Consider this fact pattern: An employee has a back problem that stretches out over a long period of time. At some point, the back problem becomes severe enough the employee goes out on FMLA leave. During the twelve weeks of FMLA leave, the employee ends up scheduling a surgery. The surgery takes place near the end of the twelve week FMLA period and the employee has a set of lifting restrictions that don't allow the employee to perform the essential functions of the position. Under those facts, there is no way the employee can return to work at the conclusion of the FMLA leave. Now what?
Employers face fact patterns like this one on a fairly regular basis. A reasonable accommodation under the ADA might be to provide the employee with additional leave beyond the protected twelve-week FMLA absence. These cases are usually fact-specific and can be tricky to resolve.
A federal court in Wisconsin recently decided a case with this set of basic facts. In the case, the employee requested another two to three months of additional leave to allow for recovery from the surgery. The employer denied the request for the additional leave and ended the employment relationship. As you might expect, the employee brought an ADA claim against the employer. In what might be a surprise for employers, the court ruled in favor of the employer. The court focused on the fact the employee had not been able to perform the job duties for the three months during the FMLA leave and that the anticipated two to three additional months was too long for the employee to be away from work.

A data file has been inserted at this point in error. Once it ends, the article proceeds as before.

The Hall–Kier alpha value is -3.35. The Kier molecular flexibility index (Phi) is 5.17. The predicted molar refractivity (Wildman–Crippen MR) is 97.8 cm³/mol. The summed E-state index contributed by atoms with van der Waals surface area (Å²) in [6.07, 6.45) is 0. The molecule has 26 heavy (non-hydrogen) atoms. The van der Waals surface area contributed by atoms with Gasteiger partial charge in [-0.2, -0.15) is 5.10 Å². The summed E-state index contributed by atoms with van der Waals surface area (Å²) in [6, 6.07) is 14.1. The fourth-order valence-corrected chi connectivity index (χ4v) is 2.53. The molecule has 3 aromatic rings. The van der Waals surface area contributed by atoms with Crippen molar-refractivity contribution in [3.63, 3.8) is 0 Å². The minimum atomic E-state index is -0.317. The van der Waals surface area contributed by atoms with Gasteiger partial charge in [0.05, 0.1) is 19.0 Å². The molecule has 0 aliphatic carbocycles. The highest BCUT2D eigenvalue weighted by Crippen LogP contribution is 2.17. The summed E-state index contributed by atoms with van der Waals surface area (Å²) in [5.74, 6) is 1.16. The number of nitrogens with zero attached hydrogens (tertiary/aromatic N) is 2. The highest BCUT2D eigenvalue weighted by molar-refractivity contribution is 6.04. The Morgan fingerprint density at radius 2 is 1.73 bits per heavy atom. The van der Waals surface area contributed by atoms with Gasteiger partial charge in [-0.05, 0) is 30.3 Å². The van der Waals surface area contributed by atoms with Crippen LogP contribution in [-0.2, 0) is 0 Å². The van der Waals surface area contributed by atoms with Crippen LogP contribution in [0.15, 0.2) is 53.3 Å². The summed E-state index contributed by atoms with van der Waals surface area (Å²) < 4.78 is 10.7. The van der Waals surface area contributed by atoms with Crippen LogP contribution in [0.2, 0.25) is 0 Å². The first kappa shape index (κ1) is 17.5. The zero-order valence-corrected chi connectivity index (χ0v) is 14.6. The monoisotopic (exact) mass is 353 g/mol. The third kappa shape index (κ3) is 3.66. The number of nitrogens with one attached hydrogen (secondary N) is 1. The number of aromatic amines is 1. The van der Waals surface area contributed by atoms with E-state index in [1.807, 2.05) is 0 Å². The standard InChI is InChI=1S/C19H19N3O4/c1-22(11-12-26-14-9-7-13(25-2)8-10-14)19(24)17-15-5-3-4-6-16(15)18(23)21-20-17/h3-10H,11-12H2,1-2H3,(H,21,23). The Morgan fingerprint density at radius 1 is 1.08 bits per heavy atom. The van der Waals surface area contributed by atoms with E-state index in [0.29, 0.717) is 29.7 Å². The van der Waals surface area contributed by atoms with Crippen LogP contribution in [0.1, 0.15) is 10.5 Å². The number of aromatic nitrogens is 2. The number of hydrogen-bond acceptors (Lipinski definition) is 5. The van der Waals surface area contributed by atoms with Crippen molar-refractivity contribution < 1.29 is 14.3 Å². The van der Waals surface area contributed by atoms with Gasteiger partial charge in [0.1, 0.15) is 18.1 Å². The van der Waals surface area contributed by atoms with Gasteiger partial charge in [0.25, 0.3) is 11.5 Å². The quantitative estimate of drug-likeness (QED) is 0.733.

Keep in mind, this is just one court decision, and it is from Wisconsin, so it isn't binding in our jurisdiction. The take away, though, is that court viewed a total leave time of five to six months as too long for the employee to be protected. But by no means should this be viewed as a bright line rule for all situations.